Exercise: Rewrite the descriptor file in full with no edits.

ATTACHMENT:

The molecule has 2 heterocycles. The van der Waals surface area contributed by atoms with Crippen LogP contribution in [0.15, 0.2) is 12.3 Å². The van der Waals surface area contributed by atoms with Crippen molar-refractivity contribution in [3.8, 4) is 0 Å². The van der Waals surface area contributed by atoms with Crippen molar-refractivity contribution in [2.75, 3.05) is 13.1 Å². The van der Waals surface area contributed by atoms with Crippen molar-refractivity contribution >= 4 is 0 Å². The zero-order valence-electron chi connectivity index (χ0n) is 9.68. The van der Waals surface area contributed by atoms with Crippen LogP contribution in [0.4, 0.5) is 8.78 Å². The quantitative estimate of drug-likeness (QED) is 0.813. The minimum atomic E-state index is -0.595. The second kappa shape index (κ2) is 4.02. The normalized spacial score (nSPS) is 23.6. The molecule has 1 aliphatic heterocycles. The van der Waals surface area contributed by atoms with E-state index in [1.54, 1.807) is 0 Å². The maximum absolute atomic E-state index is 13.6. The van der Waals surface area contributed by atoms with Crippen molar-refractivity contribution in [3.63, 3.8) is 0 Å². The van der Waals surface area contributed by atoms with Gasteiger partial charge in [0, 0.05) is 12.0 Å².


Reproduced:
The molecule has 2 heterocycles. The van der Waals surface area contributed by atoms with Crippen LogP contribution in [0.15, 0.2) is 12.3 Å². The van der Waals surface area contributed by atoms with Crippen molar-refractivity contribution in [3.8, 4) is 0 Å². The van der Waals surface area contributed by atoms with Crippen molar-refractivity contribution in [2.75, 3.05) is 13.1 Å². The van der Waals surface area contributed by atoms with Crippen molar-refractivity contribution >= 4 is 0 Å². The zero-order valence-electron chi connectivity index (χ0n) is 9.68. The van der Waals surface area contributed by atoms with Crippen LogP contribution in [0.4, 0.5) is 8.78 Å². The quantitative estimate of drug-likeness (QED) is 0.813. The minimum atomic E-state index is -0.595. The second kappa shape index (κ2) is 4.02. The normalized spacial score (nSPS) is 23.6. The molecule has 1 aliphatic heterocycles. The van der Waals surface area contributed by atoms with E-state index in [1.54, 1.807) is 0 Å². The maximum absolute atomic E-state index is 13.6. The van der Waals surface area contributed by atoms with Crippen molar-refractivity contribution in [3.63, 3.8) is 0 Å². The van der Waals surface area contributed by atoms with Gasteiger partial charge in [0, 0.05) is 12.0 Å².